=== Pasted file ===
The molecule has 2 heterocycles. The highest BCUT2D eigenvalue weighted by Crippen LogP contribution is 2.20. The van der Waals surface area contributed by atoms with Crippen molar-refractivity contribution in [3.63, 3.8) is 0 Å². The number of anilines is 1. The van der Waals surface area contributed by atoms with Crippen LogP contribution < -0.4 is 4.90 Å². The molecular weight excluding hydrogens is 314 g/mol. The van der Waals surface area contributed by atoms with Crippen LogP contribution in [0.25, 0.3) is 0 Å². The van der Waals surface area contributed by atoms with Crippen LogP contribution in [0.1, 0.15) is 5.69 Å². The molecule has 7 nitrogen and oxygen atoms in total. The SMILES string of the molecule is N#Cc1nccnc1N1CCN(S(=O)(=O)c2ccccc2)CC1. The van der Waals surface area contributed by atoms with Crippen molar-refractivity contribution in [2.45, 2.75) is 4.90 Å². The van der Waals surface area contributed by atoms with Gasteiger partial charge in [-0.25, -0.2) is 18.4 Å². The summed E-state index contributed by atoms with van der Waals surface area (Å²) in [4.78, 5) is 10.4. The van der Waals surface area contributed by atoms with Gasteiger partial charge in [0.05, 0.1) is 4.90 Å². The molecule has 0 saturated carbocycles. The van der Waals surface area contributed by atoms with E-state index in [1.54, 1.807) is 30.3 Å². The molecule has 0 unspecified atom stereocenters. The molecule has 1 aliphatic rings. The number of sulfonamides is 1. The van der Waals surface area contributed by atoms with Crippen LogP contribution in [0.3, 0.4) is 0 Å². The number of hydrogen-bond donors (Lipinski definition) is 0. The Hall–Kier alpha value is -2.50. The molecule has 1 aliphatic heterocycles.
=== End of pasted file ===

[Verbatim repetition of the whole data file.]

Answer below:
The molecule has 2 heterocycles. The highest BCUT2D eigenvalue weighted by Crippen LogP contribution is 2.20. The van der Waals surface area contributed by atoms with Crippen molar-refractivity contribution in [3.63, 3.8) is 0 Å². The number of anilines is 1. The van der Waals surface area contributed by atoms with Crippen LogP contribution < -0.4 is 4.90 Å². The molecular weight excluding hydrogens is 314 g/mol. The van der Waals surface area contributed by atoms with Crippen LogP contribution in [0.25, 0.3) is 0 Å². The van der Waals surface area contributed by atoms with Crippen LogP contribution in [0.1, 0.15) is 5.69 Å². The molecule has 7 nitrogen and oxygen atoms in total. The SMILES string of the molecule is N#Cc1nccnc1N1CCN(S(=O)(=O)c2ccccc2)CC1. The van der Waals surface area contributed by atoms with Crippen molar-refractivity contribution in [2.45, 2.75) is 4.90 Å². The van der Waals surface area contributed by atoms with Gasteiger partial charge in [-0.25, -0.2) is 18.4 Å². The summed E-state index contributed by atoms with van der Waals surface area (Å²) in [4.78, 5) is 10.4. The van der Waals surface area contributed by atoms with Gasteiger partial charge in [0.05, 0.1) is 4.90 Å². The molecule has 0 saturated carbocycles. The van der Waals surface area contributed by atoms with E-state index in [1.54, 1.807) is 30.3 Å². The molecule has 0 unspecified atom stereocenters. The molecule has 1 aliphatic rings. The number of sulfonamides is 1. The van der Waals surface area contributed by atoms with Crippen LogP contribution in [0.3, 0.4) is 0 Å². The number of hydrogen-bond donors (Lipinski definition) is 0. The Hall–Kier alpha value is -2.50. The molecule has 1 aliphatic heterocycles.